Yesterday I posted my first recipe using the wonderful goodies in my ZZ2 Mouthwatering Box. My surprise box contained garlic, onions, avo and pretty much every kind of tomato I can think of. In my first recipe I featured garlic and tomato as equal co-stars (get the recipe here). But this next episode has space for only one superstar diva – and that’s the tomato.

The possibilities with tomatoes are just endless. Use it as the base for a wonderfully comforting dish of posh beans on toast. Use it to make warming soups, like my smokey tomato version. Add mozzarella and basil to it to make a caprese of sorts, then tumble it on a yeast dough base for the ultimate healthy take on a pizza. And then of course there is one of my all time faves – the classic old-fashioned South African tomato bredie.

At its most rudimentary, tomato bredie is equal weights of lamb rib and tomato plus salt, pepper, sugar and potatoes. Other recipes add some spices – everything from cardamom, to cloves, to ginger. I didn’t have any lamb rib in the fridge, but I did have oxtail. So I swapped the lamb for the oxtail and I adapted my basic tomato bredie recipe to give it more of an Italian flavour profile. I cooked it low and slow (as one has to with oxtail) and the tomatoes turned into a heady sweet gravy with just a hint of acid to balance it – the perfect foil for the incredible richness of the oxtail. I swapped the potato element in a traditional tomato bredie for gnocchi. Because really, what is gnocchi other than fancy potato with a bit of flour? So here it is, oxtail tomato bredie with Italian flair.

Important: You can win a Mouthwatering Box from ZZ2 as well as a R1 000 Checkers voucher! All you need to do, is go onto the ZZ2 Facebook page and tell them what YOU would make with two or more of the following ingredients: sundried and fresh tomatoes, garlic, onion, avo. R1 000 buys a lot of oxtail folks. Just saying.

All you need is…

For the bredie
1.2kg oxtail
1kg ripe tomatoes, peeled and chopped (see tips, tricks & trivia below)
3 tbs sunflower oil
1 extra large white or brown onion, finely chopped
3 fat cloves garlic, finely sliced
1 tbs tomato paste
3 tbs flour
1 tbs sugar
2 bay leaves
1 sprig rosemary
2 sprigs oregano
½ red chilli, deseeded and chopped
2 tsp salt
¼ tsp freshly ground coarse black pepper
¼ cup water

For the gnocchi
½kg floury potatoes (waxy does NOT work)
175g plain cake flour
1 egg
salt and pepper to taste

Brown the oxtail in the oil. You want it gorgeous and dark brown on all sides, so it takes a while, but take care not to burn it. Remove the oxtail and add the onion to the pot. Turn the heat lower and cook the onion for 5 minutes. Stir it so that the onion lifts all those beautiful caramelized brown bits from the bottom of the pan. Once the onions are soft, add the garlic and tomato paste and fry for a further two minutes. Add the meat back to the pan. Sprinkle over the flour, stir through well and cook for a further minute. Now add the tomatoes, sugar, chilli, salt, pepper and herbs to the pan. Pour over the water, cover the pan and turn your heat down to its lowest setting possible. (If your heat is low enough, you should not need more water as the tomatoes contain plenty of liquid, but keep an eye on it.) Cook until the meat is fall-off-the-bone soft. This will take about 3-4 hours. Don’t rush it – cutting the time by shoving this in a pressure cooker simply will not give you the same results. Rather open a bottle of good wine and reflect on how fabulous you are.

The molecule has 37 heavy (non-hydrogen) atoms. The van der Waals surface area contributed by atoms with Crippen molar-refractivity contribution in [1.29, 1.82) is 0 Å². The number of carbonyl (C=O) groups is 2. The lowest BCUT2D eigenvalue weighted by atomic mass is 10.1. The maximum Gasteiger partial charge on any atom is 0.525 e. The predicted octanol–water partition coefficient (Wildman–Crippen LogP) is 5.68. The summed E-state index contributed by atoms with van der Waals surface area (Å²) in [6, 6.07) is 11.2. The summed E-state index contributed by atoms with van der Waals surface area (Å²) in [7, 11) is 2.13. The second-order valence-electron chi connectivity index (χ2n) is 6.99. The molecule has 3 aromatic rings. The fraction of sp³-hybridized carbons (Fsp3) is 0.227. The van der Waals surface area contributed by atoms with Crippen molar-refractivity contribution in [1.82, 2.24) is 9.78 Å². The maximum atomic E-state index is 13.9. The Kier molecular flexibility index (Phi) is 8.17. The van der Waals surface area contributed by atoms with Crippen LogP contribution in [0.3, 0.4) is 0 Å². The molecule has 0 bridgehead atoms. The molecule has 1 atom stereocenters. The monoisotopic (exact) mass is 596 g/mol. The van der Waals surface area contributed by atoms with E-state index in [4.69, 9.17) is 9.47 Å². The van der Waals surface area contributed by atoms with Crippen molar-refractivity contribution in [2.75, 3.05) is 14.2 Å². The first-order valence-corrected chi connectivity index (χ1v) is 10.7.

You can go the shop-bought gnocchi route. If you can find fresh gnocchi, the kind they have to keep in the fridge, by all means go for it. I find the gnocchi that does not need refrigeration and sits on supermarket shelves next to the dried pasta has a weird chemical undertone. It’s actually rather appalling. Make your own, it’s so easy.

Simply peel and boil the potatoes in plenty of salted water until cooked through. Drain and dry the potatoes thoroughly. Mash the potatoes until smooth. Mix in the flour, egg as well as salt and pepper to taste. Roll into a long thin sausage (1cm diameter) then cut blocks of 2.5cm. Press in the middle of each gnocchi with your little finger so that the gnocchi curls. Boil a few at a time in salted water for 3-5 minutes. They are ready when they drift to the top. Remove and keep warm in a well buttered bowl until serving. If all this sounds like far too much effort, try serving this tomato bredie with samp. That’s the way we always ate oxtail on the farm and I think it will work brilliantly with this.




25 min


4 hrs


tips, tricks and trivia

How to peel tomatoes

Simply place the tomatoes in a deep bowl and pour over boiling water. Let stand for a minute then drain. If the tomatoes are ripe enough, the skins will slip off with just the merest nudge.

enjoy with

Normally I would pair tomatoes with wine with a firm acid structure to balance the acid of the tomatoes. But four hours in the pot turns these tomatoes wonderfully sweet, so my choice with this is a winter-warming red: the 2012 Shiraz from Jason’s Hill. It’s lightly wooded, richly textured and fruity with a typical Shiraz touch of spice and an almost smokey finish.

It’s a Michelangelo Wine Awards gold winner as well as a Gold Wine Award recipient. This wine is available countrywide and sells at the estate for R55 a bottle. A winter winner.

Jason's Hill


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